Experts speak on impact of discrimination at annual symposium


The speakers at Friday’s Discrimination Impact Symposium in the Kincaid Auditorium on Feb. 11, 2018. Photo by Sierra McLean

Sierra McLean

Three experts gathered Friday to speak on the impact of discrimination on marginalized groups.

Stacey Horn, a professor of Educational and Developmental Psychology at the University of Illinois at Chicago, started the symposium by talking about sexual orientation and how the LGBTQ community is treated among teens and young adults.

“I don’t really care what you believe or why you believe it,” Horn said. “Why I care is how you treat people in the world.”

Horn, who was one of three speakers, added that “you can talk about how to treat people fairly without talking about sexuality.”

UK’s Center for Equality & Social Justice held the symposium. The Discrimination Impact Symposium was held in the Kincaid Auditorium.

Rashmita Mistry, who works for the Department of English at the University of California at Los Angeles, spoke after Horn.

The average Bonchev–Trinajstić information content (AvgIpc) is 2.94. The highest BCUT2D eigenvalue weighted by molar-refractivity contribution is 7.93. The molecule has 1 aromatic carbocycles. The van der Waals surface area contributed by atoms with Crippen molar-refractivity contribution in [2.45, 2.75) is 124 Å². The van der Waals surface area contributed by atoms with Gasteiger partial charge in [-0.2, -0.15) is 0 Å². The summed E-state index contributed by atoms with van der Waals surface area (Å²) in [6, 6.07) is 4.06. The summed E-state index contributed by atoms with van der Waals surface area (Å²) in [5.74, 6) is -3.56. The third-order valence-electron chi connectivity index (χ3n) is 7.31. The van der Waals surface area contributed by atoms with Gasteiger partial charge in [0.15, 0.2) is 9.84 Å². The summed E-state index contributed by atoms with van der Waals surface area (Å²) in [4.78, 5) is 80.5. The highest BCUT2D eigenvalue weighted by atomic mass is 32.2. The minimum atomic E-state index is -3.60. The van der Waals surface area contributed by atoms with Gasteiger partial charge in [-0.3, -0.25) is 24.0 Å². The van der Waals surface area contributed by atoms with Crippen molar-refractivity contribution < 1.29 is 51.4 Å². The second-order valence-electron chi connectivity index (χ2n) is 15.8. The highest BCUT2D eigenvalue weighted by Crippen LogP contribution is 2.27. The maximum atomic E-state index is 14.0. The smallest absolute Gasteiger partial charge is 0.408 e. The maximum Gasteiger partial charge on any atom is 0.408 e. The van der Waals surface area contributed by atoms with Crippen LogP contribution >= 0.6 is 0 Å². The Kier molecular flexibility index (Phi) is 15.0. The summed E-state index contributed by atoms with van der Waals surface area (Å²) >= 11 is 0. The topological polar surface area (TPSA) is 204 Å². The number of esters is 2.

“There’s a lot more work to be done here,” Mistry said. “We have been doing this work for a while now and there are so many more questions to be answered.”

Tiffany Yip, who works for the Department of Psychology at Fordham University, spoke last. Yip focused on sleep and identity relating to discrimination.

“The question isn’t whether you will come face-to-face with these issues,” Yip said. “The question is— how are you going to respond when you do?” 

Yip found out in her studies that there are even disparities when it comes to sleep. According to Yip’s presentation, “among adults and college students, ethnic/racial differences in sleep are full mediated by discrimination.

Michelle Tam, a graduate student, said that she thinks it’s important for other students to attend these events.

“I think it’s because these things applicable to everyone,” Tam said. “Everybody has some sort of economic status and everyone is a certain race and everybody has a sexual orientation, even if it isn’t a marginal one.”

The event was put together by Christia Brown, a professor in the Department of Psychology at UK. Brown said that this was their third annual research symposium and they have one each year.